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Three data points on African-Americans and police brutality in the U.S.

On June 5 local time in Washington D.C., a mural with the words “Black Lives Matter” was painted on a street in front of the White House. The city’s mayor, Muriel E. Bowser, ordered the mural to show support for the racial justice movement.

Ever since police brutality in the city of Minneapolis led to the killing of George Floyd, an African-American man, people have been mourning him in their own ways.

On June 4, Floyd’s family and hundreds of mourners gathered at the Northern Central University in Minneapolis to hold a memorial service. North Carolina, the state where Floyd was born, also held a service on June 6. Later on, Floyd’s body will be transferred to Houston where he lived for public viewing on the June 8 and the funeral will take place on June 9.

In addition to expressing sorrow, for the past few days, people across the United States have continued to protest against police brutality and racial inequality, while also reflecting on the long-lasting issues of racial discrimination and police violence in the U.S. As the problem of unjust and violent treatment of African-Americans becomes increasingly glaring, various data and evidence of police brutality against black people are laid bare.

Fact check No.1: African-Americans have always been the biggest victims of police brutality

According to the New York Times, about 20 percent of the Minneapolis population is black, but when the police get physical, nearly 60 percent of the time the person subject to that force is black.

Since 2015, the Minneapolis police have documented using force about 11,500 times. For at least 6,650 acts of force, the subject of that force was black. By comparison, the police have used force about 2,750 times against white people, who make up about 60 percent of the population.

The report continued that the police in Minneapolis used force against black people at a rate at least seven times that of white people during the past five years. In the meantime, the data also shows that since 2015, police shooting and armed attacks in black communities of Minneapolis have been significantly higher than in other areas.

According to Vox, an American news and opinion website, decades of tensions between Minneapolis police and black communities have led to this moment. In 2015, an African-American man named Jamar Clark was shot dead after clashing with the police. In 2016, another black man named Philando Castile was shot dead while being pulled over during a traffic stop.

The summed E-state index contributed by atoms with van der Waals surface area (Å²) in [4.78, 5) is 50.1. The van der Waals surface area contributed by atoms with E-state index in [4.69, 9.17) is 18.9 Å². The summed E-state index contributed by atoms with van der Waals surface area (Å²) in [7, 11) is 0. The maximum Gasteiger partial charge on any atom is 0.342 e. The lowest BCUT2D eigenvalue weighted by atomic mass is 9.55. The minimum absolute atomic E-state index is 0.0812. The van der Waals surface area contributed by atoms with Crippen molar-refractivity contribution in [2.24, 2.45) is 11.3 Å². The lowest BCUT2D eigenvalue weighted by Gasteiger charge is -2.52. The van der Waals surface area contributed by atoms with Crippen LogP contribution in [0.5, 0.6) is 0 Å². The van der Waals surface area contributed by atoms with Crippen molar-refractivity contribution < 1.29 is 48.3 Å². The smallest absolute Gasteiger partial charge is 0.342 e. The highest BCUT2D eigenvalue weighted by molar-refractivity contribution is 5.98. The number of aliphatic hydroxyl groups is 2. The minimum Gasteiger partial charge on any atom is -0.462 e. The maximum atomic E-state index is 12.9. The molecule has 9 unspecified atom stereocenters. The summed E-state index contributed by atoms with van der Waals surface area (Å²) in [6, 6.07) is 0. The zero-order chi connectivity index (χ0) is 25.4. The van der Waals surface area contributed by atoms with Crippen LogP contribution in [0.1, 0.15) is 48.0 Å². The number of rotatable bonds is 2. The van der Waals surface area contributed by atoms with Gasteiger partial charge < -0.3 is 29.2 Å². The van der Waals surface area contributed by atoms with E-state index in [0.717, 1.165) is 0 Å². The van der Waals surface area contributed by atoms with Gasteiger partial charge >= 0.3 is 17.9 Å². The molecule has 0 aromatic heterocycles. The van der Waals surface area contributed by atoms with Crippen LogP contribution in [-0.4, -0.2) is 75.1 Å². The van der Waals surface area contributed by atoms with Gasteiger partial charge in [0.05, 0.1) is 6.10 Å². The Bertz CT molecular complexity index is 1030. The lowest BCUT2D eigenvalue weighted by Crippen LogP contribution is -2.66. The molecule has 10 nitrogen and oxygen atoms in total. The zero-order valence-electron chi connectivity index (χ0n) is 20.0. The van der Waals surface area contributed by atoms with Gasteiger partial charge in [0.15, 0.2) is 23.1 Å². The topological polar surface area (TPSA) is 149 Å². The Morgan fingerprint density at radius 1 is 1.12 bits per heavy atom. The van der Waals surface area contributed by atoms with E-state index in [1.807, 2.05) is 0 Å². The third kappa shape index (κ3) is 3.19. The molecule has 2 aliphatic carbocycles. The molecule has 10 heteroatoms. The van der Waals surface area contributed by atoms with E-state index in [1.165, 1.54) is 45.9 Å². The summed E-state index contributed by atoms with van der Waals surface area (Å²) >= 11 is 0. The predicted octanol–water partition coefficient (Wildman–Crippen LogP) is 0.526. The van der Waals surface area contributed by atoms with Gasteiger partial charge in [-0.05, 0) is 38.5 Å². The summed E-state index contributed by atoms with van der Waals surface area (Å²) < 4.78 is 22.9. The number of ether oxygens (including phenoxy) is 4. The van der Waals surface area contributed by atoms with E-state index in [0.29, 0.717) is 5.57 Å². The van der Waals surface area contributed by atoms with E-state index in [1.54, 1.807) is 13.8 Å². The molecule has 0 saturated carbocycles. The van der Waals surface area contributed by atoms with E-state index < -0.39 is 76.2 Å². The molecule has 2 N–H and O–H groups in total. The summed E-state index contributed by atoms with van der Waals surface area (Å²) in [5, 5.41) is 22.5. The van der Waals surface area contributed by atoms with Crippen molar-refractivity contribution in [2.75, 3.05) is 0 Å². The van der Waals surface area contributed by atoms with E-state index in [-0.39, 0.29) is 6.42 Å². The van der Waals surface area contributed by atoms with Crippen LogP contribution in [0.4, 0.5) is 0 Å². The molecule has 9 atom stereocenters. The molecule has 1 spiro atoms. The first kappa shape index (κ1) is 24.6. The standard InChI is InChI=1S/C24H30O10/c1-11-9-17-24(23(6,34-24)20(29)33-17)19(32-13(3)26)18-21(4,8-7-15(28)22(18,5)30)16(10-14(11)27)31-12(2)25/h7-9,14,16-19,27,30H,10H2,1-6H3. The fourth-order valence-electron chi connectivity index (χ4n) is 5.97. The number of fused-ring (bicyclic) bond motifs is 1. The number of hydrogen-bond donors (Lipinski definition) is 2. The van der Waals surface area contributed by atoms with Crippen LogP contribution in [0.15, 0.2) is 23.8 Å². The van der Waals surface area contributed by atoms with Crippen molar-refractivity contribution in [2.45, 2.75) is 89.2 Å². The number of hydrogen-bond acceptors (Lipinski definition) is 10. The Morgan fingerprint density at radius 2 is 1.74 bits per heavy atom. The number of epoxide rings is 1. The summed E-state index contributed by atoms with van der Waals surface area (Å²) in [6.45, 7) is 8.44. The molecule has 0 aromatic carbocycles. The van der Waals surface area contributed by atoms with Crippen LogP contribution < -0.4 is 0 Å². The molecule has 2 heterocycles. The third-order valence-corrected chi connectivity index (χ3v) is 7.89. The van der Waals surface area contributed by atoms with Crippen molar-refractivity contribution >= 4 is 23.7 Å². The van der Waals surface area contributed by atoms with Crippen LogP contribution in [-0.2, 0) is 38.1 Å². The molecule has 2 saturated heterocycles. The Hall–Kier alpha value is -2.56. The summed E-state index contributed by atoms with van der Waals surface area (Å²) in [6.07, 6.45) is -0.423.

Fact check No.2: African-Americans are subject to police force more often than white people

Black people have always been the most frequent target of police force. According to the New York Times, in Minneapolis, black people were subject to 68 percent of the police’s recent 171 gunpoint displays; 66 percent of the 1,748 acts of using chemical irritants. The same is true with other types of force used by police.

For example, the extremely dangerous “unconscious neck restraints” have been used 44 times in the past five years — 27 of those on black people. Statistically speaking, black people were found in more than half of all cases where force is used by police.

Some of the most thorough U.S. data comes from a study by the Justice Department published in November 2015: The study found that 3.5 percent of black people said they had been subject to nonfatal force — or the threat of such force — during their most recent contact with the police, compared with 1.4 percent of white people.

Fact check No.3: Inconsistent and inappropriate discipline of wayward officers caused the tragedy

Dave Bicking, a board member of Communities United Against Police Brutality, a Minnesota-based group, said that since 2012 more than 2,600 civilian complaints have been filed against Minneapolis police officers. But in only a dozen cases involving 15 officers has any discipline resulted from a civilian complaint alleging misconduct. The worst punishment was 40 hours of unpaid suspension.

Keith Mayes, an associate professor of African American and African studies at the University of Minnesota, said that when white people are the victims of deadly violence, the expected outcome is the arrest and conviction of the perpetrator; when black people are the victims of deadly violence by police, the expected outcome is a hope in things seldom seen and experienced in the legal system — especially the arrest, prosecution, conviction and sentencing of white officers.

In 2016, Castile announced, properly, that there was a licensed firearm in the car, after which, a police officer shot Castile seven times, with five bullets hitting him in the chest. The officer had asked Castile for his license, but later claimed Castile was reaching for the gun instead of the requested identification. However, the officer was eventually found not guilty.

Mayes said that a racially predictable way of seeking criminal justice results in the unequal distribution of social justice. In the same incident, black people are always treated unfairly. If such “white justice” persists, American justice will lose its credibility.

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